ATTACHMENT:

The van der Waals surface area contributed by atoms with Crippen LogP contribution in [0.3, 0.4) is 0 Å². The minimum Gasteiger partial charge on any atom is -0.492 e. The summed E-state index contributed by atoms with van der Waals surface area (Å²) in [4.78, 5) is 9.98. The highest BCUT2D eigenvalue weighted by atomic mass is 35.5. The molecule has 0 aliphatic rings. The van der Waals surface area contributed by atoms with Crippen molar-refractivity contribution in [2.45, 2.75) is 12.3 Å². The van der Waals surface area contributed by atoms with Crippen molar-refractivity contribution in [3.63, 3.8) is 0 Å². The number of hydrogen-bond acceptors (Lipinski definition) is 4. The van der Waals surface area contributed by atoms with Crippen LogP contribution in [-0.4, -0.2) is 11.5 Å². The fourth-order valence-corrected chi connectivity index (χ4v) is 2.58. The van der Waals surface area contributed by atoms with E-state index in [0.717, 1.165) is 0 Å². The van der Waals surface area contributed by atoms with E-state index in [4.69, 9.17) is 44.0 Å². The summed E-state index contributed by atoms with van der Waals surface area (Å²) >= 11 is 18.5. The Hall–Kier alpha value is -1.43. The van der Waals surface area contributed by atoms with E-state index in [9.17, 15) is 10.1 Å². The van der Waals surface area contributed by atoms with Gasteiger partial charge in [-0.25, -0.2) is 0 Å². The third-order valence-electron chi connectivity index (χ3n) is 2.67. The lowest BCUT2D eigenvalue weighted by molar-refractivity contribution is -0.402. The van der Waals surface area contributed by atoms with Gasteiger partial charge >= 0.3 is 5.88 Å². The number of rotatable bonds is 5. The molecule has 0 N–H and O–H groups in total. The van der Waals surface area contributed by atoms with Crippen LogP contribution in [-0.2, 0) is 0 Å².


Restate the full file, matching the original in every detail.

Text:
The van der Waals surface area contributed by atoms with Crippen LogP contribution in [0.3, 0.4) is 0 Å². The minimum Gasteiger partial charge on any atom is -0.492 e. The summed E-state index contributed by atoms with van der Waals surface area (Å²) in [4.78, 5) is 9.98. The highest BCUT2D eigenvalue weighted by atomic mass is 35.5. The molecule has 0 aliphatic rings. The van der Waals surface area contributed by atoms with Crippen molar-refractivity contribution in [2.45, 2.75) is 12.3 Å². The van der Waals surface area contributed by atoms with Crippen molar-refractivity contribution in [3.63, 3.8) is 0 Å². The number of hydrogen-bond acceptors (Lipinski definition) is 4. The van der Waals surface area contributed by atoms with Crippen LogP contribution in [-0.4, -0.2) is 11.5 Å². The fourth-order valence-corrected chi connectivity index (χ4v) is 2.58. The van der Waals surface area contributed by atoms with E-state index in [0.717, 1.165) is 0 Å². The van der Waals surface area contributed by atoms with E-state index in [4.69, 9.17) is 44.0 Å². The summed E-state index contributed by atoms with van der Waals surface area (Å²) >= 11 is 18.5. The Hall–Kier alpha value is -1.43. The van der Waals surface area contributed by atoms with E-state index in [9.17, 15) is 10.1 Å². The van der Waals surface area contributed by atoms with Gasteiger partial charge in [-0.25, -0.2) is 0 Å². The third-order valence-electron chi connectivity index (χ3n) is 2.67. The lowest BCUT2D eigenvalue weighted by molar-refractivity contribution is -0.402. The van der Waals surface area contributed by atoms with Gasteiger partial charge >= 0.3 is 5.88 Å². The number of rotatable bonds is 5. The molecule has 0 N–H and O–H groups in total. The van der Waals surface area contributed by atoms with Crippen LogP contribution in [-0.2, 0) is 0 Å².